The private self speaks its own tragic idiom: a language of one, with no referent. If the true self makes itself visible through the weave of experience, existing across two languages means that the tapestry is woven with thread of two different colours. You develop the habit of sticking two fingers into the fissures in the texture and wiggling them. Sometimes this habit leads to analytical overgrooming. Six separate arguments shooting off into six different directions: your sense of self is tethered to each equally and the strain to retain control over it all makes you feel like you might be about to explode.
The private self, stretched thin in such a way, on some days seems barely sufficient to cover up the worst of two cultures – two countries, bubbling under the upper level of your consciousness. How is it possible to keep a hold over it? On some days, the lid just comes loose.
For instance, there is your momentary annoyance when the Spanish children asked you to speak in Italian, because it would’ve been easier to speak of your work in English; the momentary assumption that everybody will understand you, wherever you travel. Did you really pick up on one of the worst traits of the British? How did you lose a grip on your own, Italian thought process? Your private self is other: you don’t have the intellectual capacity to keep track of it all. Some days you give away more about yourself than you had intended to: you’re untidy, indecently exposed. Sometimes others seem to know more about you than you do.
There is an Italian acquaintance who introduces himself afresh in Italian, after first introducing himself in English: ‘Sorry, I had to. You’re a completely different person when you speak in each of your languages.’ A university professor, to whom you confess you are struggling with research, tells you you’re no longer entitled ‘playing the language card.’ But this isn’t a game: your mother understands your English the worst out of all of your English-speaking friends. Your two selves, the Italian and the English, are equally, privately familiar to you, but never publicly so to anyone you to talk to.
Others can only engage with one self or the other at one time, but they see that half of you with more clarity than you do yourself, pick up on all the details. By which I mean, as I write this, I have no full control over what you learn about me by reading it, and that terrifies me.
I recently learned from a friend that there is a Spanish word for feeling shame and embarrassment on behalf of someone else; the closest equivalent I can think of in English is ‘cringe’, but this is a poor translation, conveying nothing of shame’s ability to flood the thresholds of selves. In poetry, the confessional is served up with this feeling so often that they might be considered composite, two parts of the same whole.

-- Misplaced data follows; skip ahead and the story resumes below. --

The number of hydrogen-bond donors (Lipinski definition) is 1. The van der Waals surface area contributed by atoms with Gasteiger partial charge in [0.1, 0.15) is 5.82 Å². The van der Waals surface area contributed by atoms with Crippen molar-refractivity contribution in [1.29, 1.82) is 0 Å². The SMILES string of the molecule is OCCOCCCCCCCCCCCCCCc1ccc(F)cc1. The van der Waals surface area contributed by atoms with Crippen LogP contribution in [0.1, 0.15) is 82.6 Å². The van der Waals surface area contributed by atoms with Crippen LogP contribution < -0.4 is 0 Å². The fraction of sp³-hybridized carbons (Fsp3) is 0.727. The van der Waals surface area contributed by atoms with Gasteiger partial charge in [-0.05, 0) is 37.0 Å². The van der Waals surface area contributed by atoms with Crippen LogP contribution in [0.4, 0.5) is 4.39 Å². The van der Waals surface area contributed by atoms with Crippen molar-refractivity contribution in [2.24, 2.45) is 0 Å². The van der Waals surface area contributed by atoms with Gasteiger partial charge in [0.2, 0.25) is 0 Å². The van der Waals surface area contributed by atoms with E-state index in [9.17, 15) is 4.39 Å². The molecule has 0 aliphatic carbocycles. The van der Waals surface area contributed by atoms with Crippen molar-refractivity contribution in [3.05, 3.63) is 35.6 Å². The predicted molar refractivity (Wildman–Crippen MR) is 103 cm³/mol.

Back in Spain, I’m about to give a reading at a place called Vergüenza Ajena, and despite the ominous moniker, something good happens to me there. The place is a small, welcoming bar – warm (it is winter). I am sleep-deprived, highly-strung, quite unhinged. Reading as a foreigner in a combination of English and Italian, in front of an audience whose language I don’t speak, I am unshackled from the expectation of being understood. I read confidently, very well. It is an intimate performance. Afterwards, a Venezuelan woman comes over to hug me. ‘I didn’t know what you were saying, but it made sense to me,’ she says, in Spanish, or this is what I understand, and it is enough for a private understanding between us, a small triumph of poetry weaving together the strands of languages and selves.
… writing might be defined as the use to which we put our homesickness. 
‘This is the working model we’ll be using. We’ll call it a “hot-cross bun”, because, well, it looks like one, doesn’t it? In this section, write about a situation that made you feel bad. Try to remember all of the details.’
There is no Easter equivalent of a hot-cross bun in Italy. We do, however, have Easter eggs.
 Josh Cohen, The Private Life (London: Granta, 2013)
 Joyce Carol Oates, quoted in Eva Hoffman, ‘The Uses of the Past’, in Writing Worlds 1, The Norwich Exchanges, ed. Vesna Goldsworthy.
Livia Franchini is a writer and translator from Tuscany, Italy. Selected publications include The Quietus, 3:AM, The White Review, LESTE, Hotel, PEN Transmissions and the anthologies On Bodies (3 of Cups) and Wretched Strangers (Boiler House Press). She has translated Natalia Ginzburg, James Tiptree Jr. and Michael Donaghy among many others. Livia is one of the inaugural writers-in-residence of the Connecting Emerging Literary Artist project, funded by the European Union, which will see her work translated into 6 languages. She has performed from her work internationally, most notably at Faber Social, Standon Calling, Lowlands and Hay Festival. Livia is currently at work on her first novel, as part of a funded PhD in experimental women’s writing at Goldsmiths.
Photo credit: Robin Silas Christian